What is industry 4.0 and how does meteorological data fit into its picture?
In general, the fourth industrial revolution (Industry 4.0 for short) is widely accepted as the rise of connectivity following the computerization of manufacturing. For example, the term "Precision Agriculture" is one subset of the 3rd and 4th industrial revolutions, where the 3rd industrial revolution is all about computerization and widespread sensor adoption and the fourth is the rise of connectivity and its benefits. We are still in the middle of both of these industrial revolutions. The benefits of Industry 3.0 are clearly visible with sensors in everything from our cars to our household appliances, while the benefits of connectivity will become more and more noticeable in the years to come.
The rise of home weather stations
In meteorology one can see the widespread adoption of home weather stations as the result of Industry 3.0, while the rise of meteorological data sharing networks like Weather Underground as the beginnings of Industry 4.0. The rise of precision agriculture is also the result of sensor adoption and started with the widespread use of weather stations in farming. It continues with the rise of software platforms that offer not only present weather data sharing and data processing, but are also able to combine this data with crop health and soil analyses to paint a more complete picture of current crop status and crop development. This complete picture helps decision makers (agronomists in precision farming) make significantly more informed decisions and helps prevent wasteful use of water, fertilizer and chemical agents used to treat plant diseases and pest outbreaks.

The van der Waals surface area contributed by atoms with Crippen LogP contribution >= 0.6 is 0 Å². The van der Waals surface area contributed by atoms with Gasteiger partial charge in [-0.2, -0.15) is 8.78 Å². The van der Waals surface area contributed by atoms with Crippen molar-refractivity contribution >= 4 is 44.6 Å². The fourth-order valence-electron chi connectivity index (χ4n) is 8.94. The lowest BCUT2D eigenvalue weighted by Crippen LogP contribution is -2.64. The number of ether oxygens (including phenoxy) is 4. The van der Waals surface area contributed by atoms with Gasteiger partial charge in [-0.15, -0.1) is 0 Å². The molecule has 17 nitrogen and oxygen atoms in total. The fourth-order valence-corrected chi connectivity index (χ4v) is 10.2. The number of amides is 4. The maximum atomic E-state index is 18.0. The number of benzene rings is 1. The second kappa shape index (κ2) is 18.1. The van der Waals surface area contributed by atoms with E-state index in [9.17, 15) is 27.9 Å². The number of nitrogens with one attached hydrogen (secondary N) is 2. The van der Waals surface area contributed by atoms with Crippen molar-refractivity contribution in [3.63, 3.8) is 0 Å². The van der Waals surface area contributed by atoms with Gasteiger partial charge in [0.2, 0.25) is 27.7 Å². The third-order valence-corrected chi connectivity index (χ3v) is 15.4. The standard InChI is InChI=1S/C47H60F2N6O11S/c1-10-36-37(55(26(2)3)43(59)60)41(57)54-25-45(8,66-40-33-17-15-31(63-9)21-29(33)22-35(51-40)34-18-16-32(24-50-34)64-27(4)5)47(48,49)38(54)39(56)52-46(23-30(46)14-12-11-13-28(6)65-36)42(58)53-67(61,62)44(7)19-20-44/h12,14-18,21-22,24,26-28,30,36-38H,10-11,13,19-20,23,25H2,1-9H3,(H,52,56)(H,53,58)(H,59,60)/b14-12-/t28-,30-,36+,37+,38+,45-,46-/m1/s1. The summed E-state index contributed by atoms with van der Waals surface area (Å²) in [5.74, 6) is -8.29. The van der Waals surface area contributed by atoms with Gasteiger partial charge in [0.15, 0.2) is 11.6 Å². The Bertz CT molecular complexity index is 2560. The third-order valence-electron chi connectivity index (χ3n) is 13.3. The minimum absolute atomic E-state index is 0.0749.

Impact on professional meteorology
In professional meteorology the changes from the 3rd and 4th industrial revolution come slower. Scientists and meteorologists need to be sure that each new technology provides high-quality data and long-term data stability as climatic changes happen on a scale of a few thousands of a degree per year. Additionally, every new sensor technology needs to be thoroughly tested and compared to existing measurement instruments and techniques so as to ensure data continuity and consistency. In other words, professional applications of weather sensors cannot permit sensor differences to create false changes in long-term climatic measurement, where a change is temperature sensor technology would result in a step change in global temperature readings. One such new technology currently being evaluated by professionals around the world is the helical radiation shield for air temperature sensors which promises to significantly increase accuracy and reduce measurement uncertainty of any temperature sensor in outdoor applications. The impact of this helical solar shield technology found in the MeteoHelix micro-weather stations from Barani Design Technologies may mean that tens of thousands of home weather stations throughout the world may in the near future be able to provide high-quality professional weather data used to improve local weather forecasts.